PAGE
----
What if fashion went circular?

If it is to meet the challenge of the ecological transition, the fashion industry has to make some profound changes. And the circular economy offers lots of solutions.

It takes between 7,000 and 11,000 liters of water - equivalent to 285 showers – to make one pair of jeans!

The textile industry is the second most polluting industry. That's what is said in the last report from the Institut National de l’Économie Circulaire, published in September 2018. Driven by fast fashion - and the frenetic pace at which collections are renewed - textile production has doubled since the 1990s even though the length of time clothing is used is now shorter. The problem is that to increase production at a lower cost, manufacturers are using manufacturing and distribution methods that harm the environment.
Top of the negative externalities: the massive use of resources - starting with the water used for growing cotton and in the dyeing processes. Consequently it takes between 7,000 and 11,000 liters of water - the equivalent of 285 showers – to produce just one pair of jeans.
The textile industry is also highly fossil fuel dependent since synthetic fibers - such as polyester - are made from petroleum. These fibers also pollute by releasing toxic particles that wash into our wastewater and often end up in the ocean.
Finally, the often complex composition (mixed with other materials) also hinders good recycling for clothing. In the European Union, 80% of discarded clothing is not recycled. Add to this the CO2 emissions (1.2 billion tonnes a year) caused by transporting clothing during production and distribution, and the fashion industry’s environmental bill inexorably grows.
If it is to meet the challenge of the ecological transition, the textile industry will have to integrate new virtuous processes into its operation. And it can draw inspiration from the circular economy.
 

Circular economy solutions

Upstream, move to ecodesign. From the garment production stage, manufacturers can promote ecologically designed models and use a supply of more sustainable materials.
For example the choice of fabrics is paramount: cotton being the second most used material after polyester, it is better to use of organic cotton and natural fibers that are less loaded with chemical fertilizers and pesticides.
The step of cutting out the fabric can also be greatly improved. Currently, between 20 and 30% is lost. Designers need to rethink production upstream in order to optimize fabric use. End goal: zero waste patterns!
Downstream, extend the life of clothes. Fashion is also about taking into account the fact that consumers get tired of their clothes quickly and buy more as fast as the new collections are produced. A revealing figure: the average life span of an item of clothing worn in a European Union country is 3.3 years. Lots of unworn clothes but still in very good condition are lying in our closets! To encourage reuse, new clothing sharing and rental services are beginning to emerge. Some brands are also starting to offer repair services to encourage customers to keep their clothes longer.
 

Who needs to act?

All the stakeholders in the production-distribution-consumption chain have a role to play in promoting these changes. Brands, governments and consumers. This collaboration is one of the keys to success in transforming the textile industry model into a more circular one.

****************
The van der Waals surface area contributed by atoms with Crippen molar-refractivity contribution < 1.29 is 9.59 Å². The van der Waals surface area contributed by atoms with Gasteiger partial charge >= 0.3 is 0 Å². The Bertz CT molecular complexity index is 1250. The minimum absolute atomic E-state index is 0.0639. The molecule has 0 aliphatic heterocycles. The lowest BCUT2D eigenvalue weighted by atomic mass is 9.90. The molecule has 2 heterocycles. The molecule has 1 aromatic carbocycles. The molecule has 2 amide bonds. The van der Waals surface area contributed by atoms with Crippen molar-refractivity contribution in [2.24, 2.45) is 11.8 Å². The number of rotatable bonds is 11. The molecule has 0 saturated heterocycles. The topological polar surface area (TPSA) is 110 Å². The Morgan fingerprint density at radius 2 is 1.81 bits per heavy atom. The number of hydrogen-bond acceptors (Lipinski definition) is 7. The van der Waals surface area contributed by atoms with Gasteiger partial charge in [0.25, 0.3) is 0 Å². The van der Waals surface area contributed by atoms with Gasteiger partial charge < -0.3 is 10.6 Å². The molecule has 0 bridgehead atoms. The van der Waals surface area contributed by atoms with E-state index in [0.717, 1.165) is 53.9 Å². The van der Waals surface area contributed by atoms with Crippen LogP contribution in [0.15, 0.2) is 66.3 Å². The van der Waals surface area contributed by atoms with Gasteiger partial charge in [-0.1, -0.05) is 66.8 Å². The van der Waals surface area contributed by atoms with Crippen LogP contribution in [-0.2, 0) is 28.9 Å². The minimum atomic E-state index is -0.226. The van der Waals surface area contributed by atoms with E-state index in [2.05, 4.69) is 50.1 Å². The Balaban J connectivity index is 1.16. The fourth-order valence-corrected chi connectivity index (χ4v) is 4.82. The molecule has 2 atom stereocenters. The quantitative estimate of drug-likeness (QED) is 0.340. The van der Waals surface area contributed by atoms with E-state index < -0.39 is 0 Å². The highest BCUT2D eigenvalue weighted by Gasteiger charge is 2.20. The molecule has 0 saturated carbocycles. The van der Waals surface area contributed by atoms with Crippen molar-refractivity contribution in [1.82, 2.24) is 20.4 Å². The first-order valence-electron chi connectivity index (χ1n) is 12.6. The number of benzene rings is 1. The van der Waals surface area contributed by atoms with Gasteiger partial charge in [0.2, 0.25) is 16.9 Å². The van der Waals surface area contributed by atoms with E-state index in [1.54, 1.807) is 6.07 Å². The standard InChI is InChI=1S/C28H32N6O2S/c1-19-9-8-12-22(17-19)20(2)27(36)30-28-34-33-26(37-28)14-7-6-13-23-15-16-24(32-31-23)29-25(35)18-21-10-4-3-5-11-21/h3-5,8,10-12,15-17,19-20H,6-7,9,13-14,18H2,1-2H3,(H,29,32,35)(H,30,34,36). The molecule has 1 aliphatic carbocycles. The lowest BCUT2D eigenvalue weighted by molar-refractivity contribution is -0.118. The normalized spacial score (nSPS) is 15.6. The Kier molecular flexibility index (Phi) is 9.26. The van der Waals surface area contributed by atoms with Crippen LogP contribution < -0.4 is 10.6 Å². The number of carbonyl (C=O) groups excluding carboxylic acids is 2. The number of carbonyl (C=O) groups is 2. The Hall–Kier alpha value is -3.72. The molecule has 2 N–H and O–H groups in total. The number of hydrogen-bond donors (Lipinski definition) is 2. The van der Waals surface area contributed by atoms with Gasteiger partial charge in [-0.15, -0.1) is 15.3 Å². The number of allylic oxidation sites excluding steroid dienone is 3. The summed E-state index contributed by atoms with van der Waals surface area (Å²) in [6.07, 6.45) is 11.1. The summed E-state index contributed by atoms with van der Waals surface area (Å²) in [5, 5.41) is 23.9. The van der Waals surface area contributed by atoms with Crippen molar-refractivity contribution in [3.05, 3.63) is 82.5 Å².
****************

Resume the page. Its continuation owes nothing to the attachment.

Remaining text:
Brands. The transition to circular fashion will not happen without the brands. They can commit themselves to limiting the environmental impacts of their activities. In this respect they have real power over their consumers: and thanks to their image, used and recycled clothing can become trendy! Although only large groups can support Research & Development in the textile recycling sector, small brands can educate their consumers.
Governments. Public authorities have numerous legislative and regulatory tools to encourage textile companies to develop eco-design, collection and recycling channels for their products.
In France for example, the circular economy roadmap provides for an action plan which from 2019 will fight wastage in the form of unsold goods.
The system of wider producer responsibility also makes companies responsible for the end of life of the products they market. Since 2008, brands that sell clothing on the French market have to set up a collection and recycling system or pay a contribution to the Eco TLC organization to take care of it on their behalf.
Consumers. Finally, in order for the fashion industry to become perfectly circular, nothing is possible without the action of consumers at the end of the value chain. It’s up to them to start being more responsible about their clothing consumption. They can turn to more ethical brands and demand more transparency in the design and composition of items. Finally, they can extend the use of their clothes or give them a second life by donating, exchanging or selling them on.
 

In numbers

80% of clothes thrown away in the European Union are not recycled.
1.2 billion metric tons of CO2 are emitted each year due to the transport and distribution of textiles.
Fabric cutting leads to between 20 and 30% losses.
The average life span of an item of clothing worn in a country in the European Union is 3.3 years.
It takes between 7,000 and 11,000 liters of water - equivalent to 285 showers – to produce one pair of jeans.

*Source: All figures quoted are from the Institut National de l’Économie Circulaire, published in September 2018.
 
 

Main picture © Getty Images

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